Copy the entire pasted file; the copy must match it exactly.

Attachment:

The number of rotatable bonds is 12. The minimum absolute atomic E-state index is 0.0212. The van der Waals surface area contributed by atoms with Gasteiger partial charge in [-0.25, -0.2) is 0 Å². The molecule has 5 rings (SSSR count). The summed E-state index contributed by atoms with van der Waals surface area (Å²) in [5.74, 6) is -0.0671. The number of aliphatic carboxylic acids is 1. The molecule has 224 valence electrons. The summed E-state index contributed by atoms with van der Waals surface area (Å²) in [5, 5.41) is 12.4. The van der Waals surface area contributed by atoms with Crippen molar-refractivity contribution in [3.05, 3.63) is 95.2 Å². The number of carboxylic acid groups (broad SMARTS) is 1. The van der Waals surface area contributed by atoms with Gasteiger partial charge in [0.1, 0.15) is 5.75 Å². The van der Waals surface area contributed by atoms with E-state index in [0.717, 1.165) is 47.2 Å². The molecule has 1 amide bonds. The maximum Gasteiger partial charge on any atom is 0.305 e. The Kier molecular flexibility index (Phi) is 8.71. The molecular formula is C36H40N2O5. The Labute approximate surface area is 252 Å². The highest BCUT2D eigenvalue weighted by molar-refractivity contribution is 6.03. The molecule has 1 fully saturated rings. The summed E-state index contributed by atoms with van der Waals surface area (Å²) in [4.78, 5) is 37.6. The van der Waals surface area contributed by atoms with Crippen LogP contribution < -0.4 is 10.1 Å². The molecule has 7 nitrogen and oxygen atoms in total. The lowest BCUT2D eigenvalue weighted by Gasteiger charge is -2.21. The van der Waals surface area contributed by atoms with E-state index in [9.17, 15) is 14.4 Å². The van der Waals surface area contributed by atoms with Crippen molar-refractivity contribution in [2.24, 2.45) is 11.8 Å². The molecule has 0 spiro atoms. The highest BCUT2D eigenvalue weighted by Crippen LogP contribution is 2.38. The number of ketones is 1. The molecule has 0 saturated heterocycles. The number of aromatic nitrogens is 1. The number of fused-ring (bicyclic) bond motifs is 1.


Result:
The number of rotatable bonds is 12. The minimum absolute atomic E-state index is 0.0212. The van der Waals surface area contributed by atoms with Gasteiger partial charge in [-0.25, -0.2) is 0 Å². The molecule has 5 rings (SSSR count). The summed E-state index contributed by atoms with van der Waals surface area (Å²) in [5.74, 6) is -0.0671. The number of aliphatic carboxylic acids is 1. The molecule has 224 valence electrons. The summed E-state index contributed by atoms with van der Waals surface area (Å²) in [5, 5.41) is 12.4. The van der Waals surface area contributed by atoms with Crippen molar-refractivity contribution in [3.05, 3.63) is 95.2 Å². The number of carboxylic acid groups (broad SMARTS) is 1. The van der Waals surface area contributed by atoms with Gasteiger partial charge in [0.1, 0.15) is 5.75 Å². The van der Waals surface area contributed by atoms with E-state index in [0.717, 1.165) is 47.2 Å². The molecule has 1 amide bonds. The maximum Gasteiger partial charge on any atom is 0.305 e. The Kier molecular flexibility index (Phi) is 8.71. The molecular formula is C36H40N2O5. The Labute approximate surface area is 252 Å². The highest BCUT2D eigenvalue weighted by molar-refractivity contribution is 6.03. The molecule has 1 fully saturated rings. The summed E-state index contributed by atoms with van der Waals surface area (Å²) in [4.78, 5) is 37.6. The van der Waals surface area contributed by atoms with Crippen LogP contribution < -0.4 is 10.1 Å². The molecule has 7 nitrogen and oxygen atoms in total. The lowest BCUT2D eigenvalue weighted by Gasteiger charge is -2.21. The van der Waals surface area contributed by atoms with E-state index in [9.17, 15) is 14.4 Å². The van der Waals surface area contributed by atoms with Crippen molar-refractivity contribution in [2.24, 2.45) is 11.8 Å². The molecule has 0 spiro atoms. The highest BCUT2D eigenvalue weighted by Crippen LogP contribution is 2.38. The number of ketones is 1. The molecule has 0 saturated heterocycles. The number of aromatic nitrogens is 1. The number of fused-ring (bicyclic) bond motifs is 1.